I would only suggest that testing the Intel drivers under a Firefox or Chrome complex session restore (which is going to push X very hard, which in turn will push the Intel driver very hard) is the best way to test the OS drivers to see if the hardware has its "detect a real hang from the CPU / GPU is simply busy" parameters set correctly. Normal desktop window operations are not going to really "stress" the window manager or Linux hardware driver. They do not push the software/hardware enough. A complex browser session restore on the other hand (until the browser developers wise up enough to do a restore "lightly" -- about which I've filed several bug reports at Mozilla/Google) is the best way to really push on an X system and its associated drivers. A complex session restore (hundreds of tabs) will max the CPU for 10-20 minutes and the network (5-15 minutes) -- most of which time it is pushing on Xorg and indirectly pushing on the graphics driver.
No, it's definitely not a lightweight upgrade, but since upstream is moving really fast and working hard to push things into the Linux kernel, that's where fixes will be.
If you want to debug this further, you might even have to try the "drm-intel-next" kernel directly from Intel developers.
So again, there's nothing I can do to help here. I'm just a packager. I triage bugs and suggest new versions/options where the bugs may be gone. _Nothing_ more.
So if you want to get results, file a bug _upstream_ like I've told you many times already.
Remi, understood. Since ...33 isn't supposed to go public until March (at least according to public discussions I have read) Given that I've already determined that the source of the problems may be due to questionable "enhancements" in the i915 driver as of ...32 and my radeon driver works reasonably well I'll go with refraining from exploring the cutting edge for now.
Just for the record, I know testing upstream git kernel sounds scary but in my experience, once -rc1 is done, things go a *lot* better. And after -rc2, I don't remember having any bugs compared to the final release.
Of course, this is just me on one laptop, but really, testing a new kernel is much much safer than it looks like.
Anyhow, feel free to ping me back once you test .33 (when it's out or before, your pick :) ).
i don't know if this is helping very much at this time but anyways:
Problem persists in xf86-video-intel-2.10.0-1.
Problem solved with updating to latest intel driver version from git://anongit.freedesktop.org/git/xorg/driver/xf86-video-intel 2010-03-18.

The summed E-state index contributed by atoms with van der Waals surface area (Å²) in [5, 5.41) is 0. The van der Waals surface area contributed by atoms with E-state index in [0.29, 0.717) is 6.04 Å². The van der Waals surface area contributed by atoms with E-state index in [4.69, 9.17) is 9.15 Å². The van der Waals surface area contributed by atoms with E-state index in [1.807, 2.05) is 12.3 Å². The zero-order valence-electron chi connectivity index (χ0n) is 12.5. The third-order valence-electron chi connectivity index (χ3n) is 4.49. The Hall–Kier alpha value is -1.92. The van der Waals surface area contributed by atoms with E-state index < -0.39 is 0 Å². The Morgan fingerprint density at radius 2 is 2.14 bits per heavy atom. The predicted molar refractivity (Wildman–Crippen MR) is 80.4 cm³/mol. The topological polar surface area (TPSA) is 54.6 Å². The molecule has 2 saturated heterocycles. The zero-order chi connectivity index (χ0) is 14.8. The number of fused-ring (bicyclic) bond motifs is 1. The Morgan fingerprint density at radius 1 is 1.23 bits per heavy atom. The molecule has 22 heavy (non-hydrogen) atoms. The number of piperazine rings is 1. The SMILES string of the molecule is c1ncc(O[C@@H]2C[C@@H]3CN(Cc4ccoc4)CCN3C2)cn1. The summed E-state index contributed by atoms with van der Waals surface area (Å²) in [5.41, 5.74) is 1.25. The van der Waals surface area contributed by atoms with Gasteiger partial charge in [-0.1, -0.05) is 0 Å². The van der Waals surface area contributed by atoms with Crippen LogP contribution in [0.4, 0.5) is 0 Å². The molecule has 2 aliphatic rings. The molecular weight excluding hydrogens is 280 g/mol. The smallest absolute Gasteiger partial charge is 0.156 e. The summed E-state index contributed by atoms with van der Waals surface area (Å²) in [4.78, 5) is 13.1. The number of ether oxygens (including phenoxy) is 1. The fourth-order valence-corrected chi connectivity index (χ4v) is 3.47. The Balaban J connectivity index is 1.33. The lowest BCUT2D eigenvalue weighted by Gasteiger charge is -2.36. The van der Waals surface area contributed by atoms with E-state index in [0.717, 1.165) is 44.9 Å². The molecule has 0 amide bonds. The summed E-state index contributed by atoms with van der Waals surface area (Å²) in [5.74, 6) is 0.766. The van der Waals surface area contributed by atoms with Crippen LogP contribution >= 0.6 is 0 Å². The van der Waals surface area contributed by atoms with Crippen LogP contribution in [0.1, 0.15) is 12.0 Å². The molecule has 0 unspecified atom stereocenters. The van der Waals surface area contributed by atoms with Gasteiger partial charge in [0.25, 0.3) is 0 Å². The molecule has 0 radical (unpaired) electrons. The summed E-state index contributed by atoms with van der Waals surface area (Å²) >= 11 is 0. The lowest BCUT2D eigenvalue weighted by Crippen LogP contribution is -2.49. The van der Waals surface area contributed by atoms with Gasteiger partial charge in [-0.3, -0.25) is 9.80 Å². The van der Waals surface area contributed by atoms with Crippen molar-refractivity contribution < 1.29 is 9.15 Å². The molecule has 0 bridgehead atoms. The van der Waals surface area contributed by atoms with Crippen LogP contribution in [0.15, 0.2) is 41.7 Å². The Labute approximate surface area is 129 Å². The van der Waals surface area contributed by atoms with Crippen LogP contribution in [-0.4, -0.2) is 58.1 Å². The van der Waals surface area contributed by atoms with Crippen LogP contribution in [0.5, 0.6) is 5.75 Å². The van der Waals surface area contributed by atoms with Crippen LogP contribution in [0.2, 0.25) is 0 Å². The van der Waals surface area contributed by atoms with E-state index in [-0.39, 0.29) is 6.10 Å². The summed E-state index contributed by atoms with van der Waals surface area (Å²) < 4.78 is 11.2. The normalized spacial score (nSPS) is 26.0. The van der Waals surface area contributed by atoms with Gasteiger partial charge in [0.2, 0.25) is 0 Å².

Driver homepage: http://intellinuxgraphics.org
I've got kernel 2.6.33, xserver 1.7.6 and intel 2.11.0 driver and I sometimes get that batch-buffer error message as well.
I'll be glad to help to resolve this, because I'm getting too many X troubles lately, mostly rendering errors and blank screens (usually when scrolling a lot) and some freezes, too.
There are a bunch of buffer errors with some of the older chips (855 through 945). There are various bugs upstream to try to tackle this, but I fear this is going to be hard to fix. After discussing my own issues (855GM chip), it looks like upstream is using those chips far more than the Windows driver ever did (it doesn't have kernel memory management among other things) and Intel is slow to release the actual programming guide.
So please file bugs upstream, let Intel devs you have hardware you care about, that's pretty much all we can do here.
Closing with the proper resolution. If you do open upstream bugs, don't hesitate to paste URLs here so I can track them.
*** Bug 314159 has been marked as a duplicate of this bug. ***
I got to this bug after I got a batchbuffer error. The driver issue current is 2.11. Is this driver good? If so, how do you install it. What does it mean, reolved upstream?
Does Gentoo have a suggestion on what to do?
(In reply to comment #13)
> There are a bunch of buffer errors with some of the older chips (855 through
> 945). There are various bugs upstream to try to tackle this, but I fear this is
> going to be hard to fix. After discussing my own issues (855GM chip), it looks
> like upstream is using those chips far more than the Windows driver ever did
> (it doesn't have kernel memory management among other things) and Intel is slow
> to release the actual programming guide.
> So please file bugs upstream, let Intel devs you have hardware you care about,
> that's pretty much all we can do here.